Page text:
If the officer looked through the window and didn't see any other people, for example, we could intuitively factor that into the reasonable suspicion inquiry without having to think about burdens of proof.

I think it is easy to make the call with looking in the window because everyone knows how to pull their curtains. Pulling your curtains carries force of law telling government representatives, "I don't want you to look at me right now, unless you have a warrant." That is the essence of the right to be secure in ones home; that you have the authority to say that the government is not permitted to observe your home without a warrant, regardless of technological capability.

Does the same apply to Doppler radar, or IoT records? Do people have an easy and commonly known way to say, "I do not want the government to look at electromagnetic radiation or business records that indicate what is happening in my home"? If people do not have a commonly known way to indicate consent or lack thereof to be observed, which carries the same force of law as curtains, then a warrant is required to uphold the intent of the 4th.

And to address a following point that may get raised; electric meters are sometimes used as evidence of what is happening inside a house. I think that also violates the intent of the 4th.

But what we really need is not to understand the intent of the 4th. What we need is for the public to consider that the marginal cost of law enforcement may have exceeded the marginal cost of crime. That is to say; we may have too little crime relative to the cost (including the cost to liberty and dignity) of law enforcement.

about three weeks ago
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Slashdot Asks: The Beanies Return; Who Deserves Recognition for 2014?

Bob9113 Re:Sarkeesian, really? (299 comments)

she's taken an extremely antagonistic attitude which has ironically been fueling a lot of hate speech of late. Her cause definitely has merit, but her arguments are often weak and her methods questionable.

That's about where I come out too. My ideals have been well aligned with feminism for a couple decades and there are many feminist leaders I have a lot of respect for, but she comes off a bit too much like Al Sharpton. Fighting for an important and just cause, but the self promotion and manipulative rhetoric make it ring a little hollow. Fine for rallying the troops, perhaps, but not so good for communicating with the other side. The latter is the worthier part.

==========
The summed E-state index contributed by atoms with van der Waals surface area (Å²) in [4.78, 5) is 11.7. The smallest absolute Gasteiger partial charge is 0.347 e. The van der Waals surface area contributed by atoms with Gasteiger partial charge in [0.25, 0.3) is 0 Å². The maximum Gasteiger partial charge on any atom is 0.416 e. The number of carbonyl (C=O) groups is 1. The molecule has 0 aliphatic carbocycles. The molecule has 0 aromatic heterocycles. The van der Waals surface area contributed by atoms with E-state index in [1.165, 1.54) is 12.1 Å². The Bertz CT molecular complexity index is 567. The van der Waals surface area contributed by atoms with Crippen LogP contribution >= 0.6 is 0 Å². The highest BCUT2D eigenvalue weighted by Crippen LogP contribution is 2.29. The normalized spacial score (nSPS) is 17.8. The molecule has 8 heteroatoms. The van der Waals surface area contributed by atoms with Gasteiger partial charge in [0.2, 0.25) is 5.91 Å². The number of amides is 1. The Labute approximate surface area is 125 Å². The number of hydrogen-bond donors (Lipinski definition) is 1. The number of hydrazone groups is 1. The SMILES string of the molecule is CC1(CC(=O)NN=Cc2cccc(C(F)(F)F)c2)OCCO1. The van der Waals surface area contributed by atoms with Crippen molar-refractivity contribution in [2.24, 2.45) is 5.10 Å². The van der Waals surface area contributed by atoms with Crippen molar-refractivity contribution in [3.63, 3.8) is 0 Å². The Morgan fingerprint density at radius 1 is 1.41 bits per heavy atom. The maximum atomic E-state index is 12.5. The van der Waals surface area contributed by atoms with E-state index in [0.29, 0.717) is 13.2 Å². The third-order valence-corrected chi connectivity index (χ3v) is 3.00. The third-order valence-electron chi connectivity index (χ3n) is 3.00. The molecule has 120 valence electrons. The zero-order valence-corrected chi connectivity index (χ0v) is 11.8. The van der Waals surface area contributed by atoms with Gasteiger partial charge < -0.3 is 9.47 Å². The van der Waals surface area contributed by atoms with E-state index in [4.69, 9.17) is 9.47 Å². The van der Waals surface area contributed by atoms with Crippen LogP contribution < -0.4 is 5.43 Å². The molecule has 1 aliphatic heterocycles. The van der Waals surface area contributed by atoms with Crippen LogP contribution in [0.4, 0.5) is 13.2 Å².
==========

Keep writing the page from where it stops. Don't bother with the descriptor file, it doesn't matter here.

about three weeks ago
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United and Orbitz Sue 22-Year-Old Programmer For Compiling Public Info

Bob9113 Re:Cheaper (349 comments)

If this was true, why are the airlines constantly teetering on the edge of bankruptcy with razor-thin margins? They should be rolling in cash, and they're not.

It's a great question; from an economic standpoint, what does it mean when the price is distorted but the competitors are not highly profitable?

In a perfectly competitive and perfectly informed system, price approaches cost. If they can fly you through a hub for X dollars, they could fly you to that hub for something less than or equal to X. If that's not how the pricing comes out, the actual market is not closely approximating the theoretical free market. Therefore, the price is distorted, not natural.

So what is happening? Delve, don't say it is not happening because one of the red flags has not been raised.

Why? Because air travel is hugely competitive